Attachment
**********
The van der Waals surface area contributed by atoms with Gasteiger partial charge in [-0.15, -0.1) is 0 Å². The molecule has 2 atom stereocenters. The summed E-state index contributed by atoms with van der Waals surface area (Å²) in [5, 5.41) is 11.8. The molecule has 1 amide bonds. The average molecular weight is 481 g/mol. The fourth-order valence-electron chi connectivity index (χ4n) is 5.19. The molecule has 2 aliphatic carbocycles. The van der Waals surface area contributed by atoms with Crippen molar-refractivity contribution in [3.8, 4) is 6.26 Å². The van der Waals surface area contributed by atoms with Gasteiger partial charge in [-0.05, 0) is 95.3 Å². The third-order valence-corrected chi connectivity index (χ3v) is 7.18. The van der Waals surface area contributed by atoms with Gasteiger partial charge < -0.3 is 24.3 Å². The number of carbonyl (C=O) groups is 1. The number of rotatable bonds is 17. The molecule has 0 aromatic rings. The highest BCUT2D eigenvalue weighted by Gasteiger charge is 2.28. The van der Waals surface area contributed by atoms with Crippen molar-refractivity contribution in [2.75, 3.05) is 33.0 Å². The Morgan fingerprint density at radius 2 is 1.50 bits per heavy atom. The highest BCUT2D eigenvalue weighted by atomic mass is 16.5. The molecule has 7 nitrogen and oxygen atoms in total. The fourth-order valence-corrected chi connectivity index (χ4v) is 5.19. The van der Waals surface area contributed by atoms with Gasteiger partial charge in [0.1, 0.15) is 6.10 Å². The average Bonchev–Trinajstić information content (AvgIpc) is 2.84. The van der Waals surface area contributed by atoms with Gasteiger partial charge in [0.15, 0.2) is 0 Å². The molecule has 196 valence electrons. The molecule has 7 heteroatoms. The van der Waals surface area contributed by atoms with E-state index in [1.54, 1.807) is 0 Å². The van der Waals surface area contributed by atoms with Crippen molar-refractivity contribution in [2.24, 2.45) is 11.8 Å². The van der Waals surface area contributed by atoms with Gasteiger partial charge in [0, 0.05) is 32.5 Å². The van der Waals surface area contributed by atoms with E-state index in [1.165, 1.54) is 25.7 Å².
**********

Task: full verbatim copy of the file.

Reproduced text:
The van der Waals surface area contributed by atoms with Gasteiger partial charge in [-0.15, -0.1) is 0 Å². The molecule has 2 atom stereocenters. The summed E-state index contributed by atoms with van der Waals surface area (Å²) in [5, 5.41) is 11.8. The molecule has 1 amide bonds. The average molecular weight is 481 g/mol. The fourth-order valence-electron chi connectivity index (χ4n) is 5.19. The molecule has 2 aliphatic carbocycles. The van der Waals surface area contributed by atoms with Crippen molar-refractivity contribution in [3.8, 4) is 6.26 Å². The van der Waals surface area contributed by atoms with Gasteiger partial charge in [-0.05, 0) is 95.3 Å². The third-order valence-corrected chi connectivity index (χ3v) is 7.18. The van der Waals surface area contributed by atoms with Gasteiger partial charge < -0.3 is 24.3 Å². The number of carbonyl (C=O) groups is 1. The number of rotatable bonds is 17. The molecule has 0 aromatic rings. The highest BCUT2D eigenvalue weighted by Gasteiger charge is 2.28. The van der Waals surface area contributed by atoms with Crippen molar-refractivity contribution in [2.75, 3.05) is 33.0 Å². The Morgan fingerprint density at radius 2 is 1.50 bits per heavy atom. The highest BCUT2D eigenvalue weighted by atomic mass is 16.5. The molecule has 7 nitrogen and oxygen atoms in total. The fourth-order valence-corrected chi connectivity index (χ4v) is 5.19. The van der Waals surface area contributed by atoms with Gasteiger partial charge in [0.1, 0.15) is 6.10 Å². The average Bonchev–Trinajstić information content (AvgIpc) is 2.84. The van der Waals surface area contributed by atoms with Gasteiger partial charge in [0.15, 0.2) is 0 Å². The molecule has 196 valence electrons. The molecule has 7 heteroatoms. The van der Waals surface area contributed by atoms with E-state index in [1.54, 1.807) is 0 Å². The van der Waals surface area contributed by atoms with Crippen molar-refractivity contribution in [2.24, 2.45) is 11.8 Å². The van der Waals surface area contributed by atoms with Gasteiger partial charge in [0, 0.05) is 32.5 Å². The van der Waals surface area contributed by atoms with E-state index in [1.165, 1.54) is 25.7 Å².